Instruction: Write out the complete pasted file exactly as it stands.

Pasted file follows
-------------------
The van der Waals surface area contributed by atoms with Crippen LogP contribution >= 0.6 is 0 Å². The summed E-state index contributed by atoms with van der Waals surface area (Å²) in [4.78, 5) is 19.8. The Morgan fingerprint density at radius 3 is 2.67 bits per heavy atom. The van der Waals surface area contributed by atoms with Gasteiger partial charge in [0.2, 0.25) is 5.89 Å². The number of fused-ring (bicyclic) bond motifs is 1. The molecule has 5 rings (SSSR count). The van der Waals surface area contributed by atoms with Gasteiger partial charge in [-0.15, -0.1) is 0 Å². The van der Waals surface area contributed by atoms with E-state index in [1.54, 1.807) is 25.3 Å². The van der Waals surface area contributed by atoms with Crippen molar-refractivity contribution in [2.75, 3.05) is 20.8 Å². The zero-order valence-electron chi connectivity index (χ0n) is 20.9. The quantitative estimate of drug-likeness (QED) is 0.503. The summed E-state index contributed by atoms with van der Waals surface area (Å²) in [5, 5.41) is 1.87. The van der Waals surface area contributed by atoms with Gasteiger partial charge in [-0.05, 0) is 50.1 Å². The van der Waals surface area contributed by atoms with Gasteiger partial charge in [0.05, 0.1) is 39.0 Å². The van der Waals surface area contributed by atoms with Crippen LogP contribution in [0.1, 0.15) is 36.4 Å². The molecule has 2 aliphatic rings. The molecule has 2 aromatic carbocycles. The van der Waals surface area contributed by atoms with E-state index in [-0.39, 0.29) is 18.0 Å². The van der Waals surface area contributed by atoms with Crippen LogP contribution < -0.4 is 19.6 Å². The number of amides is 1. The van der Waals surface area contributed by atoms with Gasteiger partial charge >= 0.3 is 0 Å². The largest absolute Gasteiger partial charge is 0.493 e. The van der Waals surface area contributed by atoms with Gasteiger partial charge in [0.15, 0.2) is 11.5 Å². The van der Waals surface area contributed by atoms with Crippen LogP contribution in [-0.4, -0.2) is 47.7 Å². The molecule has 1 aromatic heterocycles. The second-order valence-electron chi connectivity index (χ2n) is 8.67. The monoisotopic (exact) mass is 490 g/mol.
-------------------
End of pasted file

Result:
The van der Waals surface area contributed by atoms with Crippen LogP contribution >= 0.6 is 0 Å². The summed E-state index contributed by atoms with van der Waals surface area (Å²) in [4.78, 5) is 19.8. The Morgan fingerprint density at radius 3 is 2.67 bits per heavy atom. The van der Waals surface area contributed by atoms with Gasteiger partial charge in [0.2, 0.25) is 5.89 Å². The number of fused-ring (bicyclic) bond motifs is 1. The molecule has 5 rings (SSSR count). The van der Waals surface area contributed by atoms with Gasteiger partial charge in [-0.15, -0.1) is 0 Å². The van der Waals surface area contributed by atoms with E-state index in [1.54, 1.807) is 25.3 Å². The van der Waals surface area contributed by atoms with Crippen molar-refractivity contribution in [2.75, 3.05) is 20.8 Å². The zero-order valence-electron chi connectivity index (χ0n) is 20.9. The quantitative estimate of drug-likeness (QED) is 0.503. The summed E-state index contributed by atoms with van der Waals surface area (Å²) in [5, 5.41) is 1.87. The van der Waals surface area contributed by atoms with Gasteiger partial charge in [-0.05, 0) is 50.1 Å². The van der Waals surface area contributed by atoms with Gasteiger partial charge in [0.05, 0.1) is 39.0 Å². The van der Waals surface area contributed by atoms with Crippen LogP contribution in [0.1, 0.15) is 36.4 Å². The molecule has 2 aliphatic rings. The molecule has 2 aromatic carbocycles. The van der Waals surface area contributed by atoms with E-state index in [-0.39, 0.29) is 18.0 Å². The van der Waals surface area contributed by atoms with Crippen LogP contribution < -0.4 is 19.6 Å². The number of amides is 1. The van der Waals surface area contributed by atoms with Gasteiger partial charge >= 0.3 is 0 Å². The largest absolute Gasteiger partial charge is 0.493 e. The van der Waals surface area contributed by atoms with Gasteiger partial charge in [0.15, 0.2) is 11.5 Å². The van der Waals surface area contributed by atoms with Crippen LogP contribution in [-0.4, -0.2) is 47.7 Å². The molecule has 1 aromatic heterocycles. The second-order valence-electron chi connectivity index (χ2n) is 8.67. The monoisotopic (exact) mass is 490 g/mol.